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The National Transport Commission (NTC) today released the latest package of proposed amendments to the Australian Road Rules (ARRs) for public consultation.

NTC seeks input on proposed amendments to the Australian Road Rules

29 June 2017

The National Transport Commission (NTC) today released the latest package of proposed amendments to the Australian Road Rules (ARRs) for public consultation.

Chief Executive of the NTC Paul Retter said the rules are periodically reviewed to ensure they remain consistent and contemporary.

“The proposed changes aim to harmonise the road rules across the states and territories to improve road user safety.”

“For example, in November 2016 transport ministers agreed to pursue a national approach to motorcycle lane filtering which is included in this proposed amendment package,” Mr Retter said.

The changes take into account feedback from consultation with police and road agency representatives from each of the states and territories, as well as a Commonwealth representative.

Other key changes include:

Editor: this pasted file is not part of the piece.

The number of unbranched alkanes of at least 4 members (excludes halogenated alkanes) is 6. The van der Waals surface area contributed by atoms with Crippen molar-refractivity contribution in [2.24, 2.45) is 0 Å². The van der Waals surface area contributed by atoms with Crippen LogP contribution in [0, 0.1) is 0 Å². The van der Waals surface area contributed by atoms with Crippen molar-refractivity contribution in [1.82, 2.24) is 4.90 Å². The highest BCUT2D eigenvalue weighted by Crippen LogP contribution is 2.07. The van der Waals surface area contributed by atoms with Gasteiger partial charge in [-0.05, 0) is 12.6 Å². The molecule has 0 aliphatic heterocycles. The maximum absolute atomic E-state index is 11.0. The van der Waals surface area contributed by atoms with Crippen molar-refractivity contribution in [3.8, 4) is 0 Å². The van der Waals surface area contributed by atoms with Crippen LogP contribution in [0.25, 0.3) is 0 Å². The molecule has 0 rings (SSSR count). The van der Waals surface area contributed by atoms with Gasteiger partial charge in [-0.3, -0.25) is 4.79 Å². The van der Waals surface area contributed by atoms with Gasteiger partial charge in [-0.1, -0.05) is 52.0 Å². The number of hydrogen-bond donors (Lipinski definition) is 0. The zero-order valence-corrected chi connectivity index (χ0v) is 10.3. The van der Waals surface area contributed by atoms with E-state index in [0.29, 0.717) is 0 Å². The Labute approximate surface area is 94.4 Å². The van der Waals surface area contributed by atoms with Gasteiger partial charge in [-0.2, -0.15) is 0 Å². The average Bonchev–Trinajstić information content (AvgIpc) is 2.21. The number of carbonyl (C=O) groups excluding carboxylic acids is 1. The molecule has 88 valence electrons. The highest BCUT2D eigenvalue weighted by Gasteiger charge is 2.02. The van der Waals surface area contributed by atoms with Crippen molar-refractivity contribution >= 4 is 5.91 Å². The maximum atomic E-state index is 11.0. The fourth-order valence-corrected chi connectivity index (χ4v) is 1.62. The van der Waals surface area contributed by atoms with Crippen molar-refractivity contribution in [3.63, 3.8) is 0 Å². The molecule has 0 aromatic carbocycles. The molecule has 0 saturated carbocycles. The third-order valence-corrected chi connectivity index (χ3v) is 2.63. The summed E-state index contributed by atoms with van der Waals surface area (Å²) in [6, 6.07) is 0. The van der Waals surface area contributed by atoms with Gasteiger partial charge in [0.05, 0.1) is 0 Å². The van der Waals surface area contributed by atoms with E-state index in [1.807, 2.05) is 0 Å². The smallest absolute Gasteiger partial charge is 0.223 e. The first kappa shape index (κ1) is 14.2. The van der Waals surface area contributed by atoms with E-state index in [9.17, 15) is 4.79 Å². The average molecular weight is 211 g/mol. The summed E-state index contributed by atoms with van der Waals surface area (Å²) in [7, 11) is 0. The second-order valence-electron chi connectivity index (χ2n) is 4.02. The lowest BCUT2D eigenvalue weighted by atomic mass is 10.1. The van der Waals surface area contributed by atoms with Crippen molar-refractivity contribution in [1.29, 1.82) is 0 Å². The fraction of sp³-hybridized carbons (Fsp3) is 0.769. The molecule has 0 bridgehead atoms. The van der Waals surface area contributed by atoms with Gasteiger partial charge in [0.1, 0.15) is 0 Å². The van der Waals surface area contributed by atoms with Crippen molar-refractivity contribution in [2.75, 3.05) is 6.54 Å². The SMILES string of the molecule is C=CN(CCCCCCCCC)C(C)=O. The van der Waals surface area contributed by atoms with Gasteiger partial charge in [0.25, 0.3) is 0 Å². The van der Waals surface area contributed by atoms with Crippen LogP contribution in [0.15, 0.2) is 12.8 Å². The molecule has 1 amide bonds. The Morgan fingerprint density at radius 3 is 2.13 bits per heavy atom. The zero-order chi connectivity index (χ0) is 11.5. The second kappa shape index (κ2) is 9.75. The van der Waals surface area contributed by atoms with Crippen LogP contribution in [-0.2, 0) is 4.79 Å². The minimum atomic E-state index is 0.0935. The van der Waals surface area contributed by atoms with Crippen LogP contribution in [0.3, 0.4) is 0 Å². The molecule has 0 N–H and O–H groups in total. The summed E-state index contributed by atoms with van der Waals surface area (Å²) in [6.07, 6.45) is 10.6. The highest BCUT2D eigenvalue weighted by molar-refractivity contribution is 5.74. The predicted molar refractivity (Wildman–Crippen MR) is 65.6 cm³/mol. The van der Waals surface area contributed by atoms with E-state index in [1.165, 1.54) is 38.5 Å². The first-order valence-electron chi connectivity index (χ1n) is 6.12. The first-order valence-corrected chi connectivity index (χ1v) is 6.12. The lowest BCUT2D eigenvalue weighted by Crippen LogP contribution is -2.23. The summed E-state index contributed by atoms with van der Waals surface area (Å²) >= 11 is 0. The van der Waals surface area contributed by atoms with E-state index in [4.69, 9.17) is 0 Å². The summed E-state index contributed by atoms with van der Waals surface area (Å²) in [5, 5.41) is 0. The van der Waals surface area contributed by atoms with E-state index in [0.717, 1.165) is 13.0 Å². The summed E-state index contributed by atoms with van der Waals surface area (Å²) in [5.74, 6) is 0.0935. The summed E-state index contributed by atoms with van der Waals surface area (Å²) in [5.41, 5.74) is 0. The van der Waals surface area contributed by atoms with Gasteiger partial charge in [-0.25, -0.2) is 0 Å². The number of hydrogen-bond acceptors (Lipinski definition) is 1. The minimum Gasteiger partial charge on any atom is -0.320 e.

• new load restraint requirements to improve clarity about legal obligations
  • updating technology-based terminology for rules that govern the use of visual display units and mobile phones
  • new rules that impose restrictions on drivers’ use of ‘bus only’ lanes.

The draft amendments and a document explaining the proposed changes are available on the NTC website. Submissions are open until 5pm, Friday, 11 August 2017.

Feedback from this consultation will inform the amendment package that will be presented to the transport ministers for approval at the Transport and Infrastructure Council meeting in November 2017.

Once approved, each state and territory will move to adopt changes by passing legislation to amend local transport laws.

Introduced in 1999, the Australian Road Rules contain the basic road rules for motorists, motorcyclists, cyclists, pedestrians, passengers and other road users. They form the basis of the road rules adopted in legislation by each Australian state and territory. As model laws, they have no legal effect of their own.

Last Updated: 29/6/2017